Öhlins Kawasaki: Best made better

2014-08-25 09:51

Motorcycling correspondent

When your flagship model is widely hailed as the fastest-accelerating production motorcycle yet made and you are subject to a gentlemen’s agreement to limit its top speed, what do you do to improve it? Simple – you give it better handling.

Meet the Kawasaki ZZR 1400 Öhlins Edition...

That’s what Kawasaki has done to the mighty ZZR 1400 Öhlins Edition – the bikemaker took the machine (previously known as the ZX-14R in the South African market) to suspension experts Öhlins and asked for a new rear suspension.


The result is the Öhlins TTX39 suspension and a number of benefits: better rear stability though corners while keeping the system supple to improve ride comfort. Despite this


comfortably soft feel road feedback doesn’t suffer and neither does high-speed stability – the big Kawa remains one of the most confidence-inducing bikes with which to explore the naughty side of the speed limit.

Locally we get the European market’s version (black and green) while Australia and some Eastern countries get white and gold. The test bike had neither the titanium Akrapovic slip-on end cans nor the bubble screen , each available as accessories, but my impression was that the standard screen was adequate in terms of wind protection.


The ZZR 1400, like its competitor from Suzuki’s stable, is not the kind of bike you buy if commuting is foremost in your mind but for all its size it is a remarkably practical everyday mount. I had no real problems threading it through Gauteng’s rush hour traffic although the long wheelbase would occasionally prevent me from taking some of the smaller gaps.

Its fly-by-wire throttle behaved well, responding with immediate power when called upon to do so.

What is remarkable about the ZZR is its frugal thirst when ridden with a gentle hand. The fuel consumption in the accompanying specifications gives a rather skewed view of this, since that was the average consumption over the entire review period (and when testing a bike, economy is not exactly foremost in my mind).

Like most modern bikes, the big Kawa has an instantaneous fuel consumption indicator. According to it, at a steady 120km/h in sixth gear on a level road the bike returned a consumption 4.16 litres/100km - 24km/litre - which is firmly in mid-size bike territory.


But the ZZR was not designed (and one assumes not bought) with economy in mind and it remains an almost unimaginably fast machine. Already a very stable bike due to its long wheelbase, the added stability imparted by the Öhlins suspension makes the bike’s prodigious performance all the more accessible.

With a remarkably low centre of gravity and a perceived lightness, it handles twisties better than its size would lead you to believe, but long, fast sweeps are its real forte.

The seating position is noticeably forward-canted and it hit what is for me the magical spot halfway between super bikes and standards. This, in combination with the comfy suspension, means that you will be looking for excuses to do high-speed long-distance trips.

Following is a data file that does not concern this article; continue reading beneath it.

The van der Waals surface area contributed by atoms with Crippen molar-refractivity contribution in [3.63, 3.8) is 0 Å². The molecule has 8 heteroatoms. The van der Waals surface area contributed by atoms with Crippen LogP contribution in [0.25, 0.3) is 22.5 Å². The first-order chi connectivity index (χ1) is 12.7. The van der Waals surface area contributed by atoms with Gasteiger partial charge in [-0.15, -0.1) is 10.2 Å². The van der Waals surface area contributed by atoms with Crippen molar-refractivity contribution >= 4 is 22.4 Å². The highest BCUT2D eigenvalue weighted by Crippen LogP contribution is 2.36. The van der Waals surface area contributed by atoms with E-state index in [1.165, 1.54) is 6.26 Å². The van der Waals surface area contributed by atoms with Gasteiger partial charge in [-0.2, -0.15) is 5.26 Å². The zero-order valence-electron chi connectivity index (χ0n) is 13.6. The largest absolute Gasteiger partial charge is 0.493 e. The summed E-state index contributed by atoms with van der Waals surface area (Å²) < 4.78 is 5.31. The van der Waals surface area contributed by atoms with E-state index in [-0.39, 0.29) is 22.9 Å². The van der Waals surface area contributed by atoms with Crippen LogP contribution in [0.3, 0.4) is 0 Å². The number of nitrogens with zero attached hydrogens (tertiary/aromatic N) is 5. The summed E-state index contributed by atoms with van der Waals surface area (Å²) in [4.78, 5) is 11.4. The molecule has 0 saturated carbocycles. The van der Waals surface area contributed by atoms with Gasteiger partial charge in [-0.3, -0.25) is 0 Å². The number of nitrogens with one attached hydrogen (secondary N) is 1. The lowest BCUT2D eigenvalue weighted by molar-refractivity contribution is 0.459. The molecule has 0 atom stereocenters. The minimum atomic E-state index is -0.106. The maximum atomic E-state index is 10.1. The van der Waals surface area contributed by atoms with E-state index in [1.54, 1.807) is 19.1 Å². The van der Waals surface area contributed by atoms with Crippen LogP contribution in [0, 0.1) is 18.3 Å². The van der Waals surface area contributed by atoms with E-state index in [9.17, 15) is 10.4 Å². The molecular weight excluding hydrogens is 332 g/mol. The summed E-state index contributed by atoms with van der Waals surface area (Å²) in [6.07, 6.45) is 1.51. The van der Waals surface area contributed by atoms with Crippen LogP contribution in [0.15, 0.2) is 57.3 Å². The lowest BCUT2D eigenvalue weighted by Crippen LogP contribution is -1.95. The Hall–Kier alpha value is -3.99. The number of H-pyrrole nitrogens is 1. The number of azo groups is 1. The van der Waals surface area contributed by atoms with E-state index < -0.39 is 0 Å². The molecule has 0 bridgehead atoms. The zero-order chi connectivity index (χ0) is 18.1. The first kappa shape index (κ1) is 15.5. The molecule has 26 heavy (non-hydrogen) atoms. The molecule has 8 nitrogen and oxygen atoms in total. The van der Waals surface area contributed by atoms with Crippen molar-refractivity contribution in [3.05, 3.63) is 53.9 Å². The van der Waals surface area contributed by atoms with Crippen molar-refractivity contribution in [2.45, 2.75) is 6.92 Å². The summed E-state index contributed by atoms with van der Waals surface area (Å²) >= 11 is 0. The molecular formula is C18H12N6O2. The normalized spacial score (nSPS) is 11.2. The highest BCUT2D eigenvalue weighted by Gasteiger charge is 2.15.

And if you should happen to come across a drag strip somewhere on your journey,rest assured that it will reign supreme there too.

Manufacturer: Kawasaki
Model: ZZR 1400 Öhlins Edition

Type: Liquid cooled, four stroke, transverse four cylinders, DOHC, 4 valves per cylinder
Displacement: 1441cc
Maximum ower: 154.5 kW @ 10 00rrpm (with Ram Air)
Maximum torque: 162.5 Nm @ 10 000rpm
Fuel supply system: Fuel injection: ø44 mm x 4 (Mikuni)
Fuel type: Premium unleaded 95 Octane RON
General fuel consumption: 6.3 litres/100km

Type: Six-speed return
Final drive: Chain
Overall length x width x height (mm): 2170 X 770 X 1170
Kerb weight: 268 kg

Passengers: 2
Fuel tank: 22 litres

Front: Dual semi-floating 310 mm petal discs with dual radial-mount, opposed four-piston callipers
Rear: Single 250 mm petal disc with opposed, twin-piston callipers

Front: 43mm inverted cartridge fork with adjustable preload, 18-way compression and 15-way rebound damping adjustment
Rear: Bottom-Link Uni-Trak, Öhlins TTX39 rear shock with piggyback reservoir and remote pre-load adjuster, 22-way compression and 22-way rebound damping adjustment

Front: 120/70ZR17M/C (58W)
Rear: rear: 190/50ZR17M/C (73W)

PRICE: R189 995


  • Egor Oussov - 2014-08-25 10:29

    What's a point of making fat pig handle better. If you like a proper sports bike get something much lighter with similar power

      Charles Glass - 2014-09-02 17:15

      Some people buy superbikes for track days, some people buy big hyperbikes for touring. Different strokes for different folks, you know? What's the point of making a fat pig handle better? OK. I suppose Kawasaki should just stop improving their products now.

  • BLUESILVER2012 - 2014-08-27 05:18

    Correction, in 2013 S1000RR, ZX14 and Busa were tested in the UK for acceleration and top speed, the S1000RR thumped both Hypersports bikes so...these "tanks" have become dinosaurs for 2015......so much plastic and stupidly huge exhausts to name but a few Made for America....

      Charles Glass - 2014-09-02 17:12

      [Citation needed]

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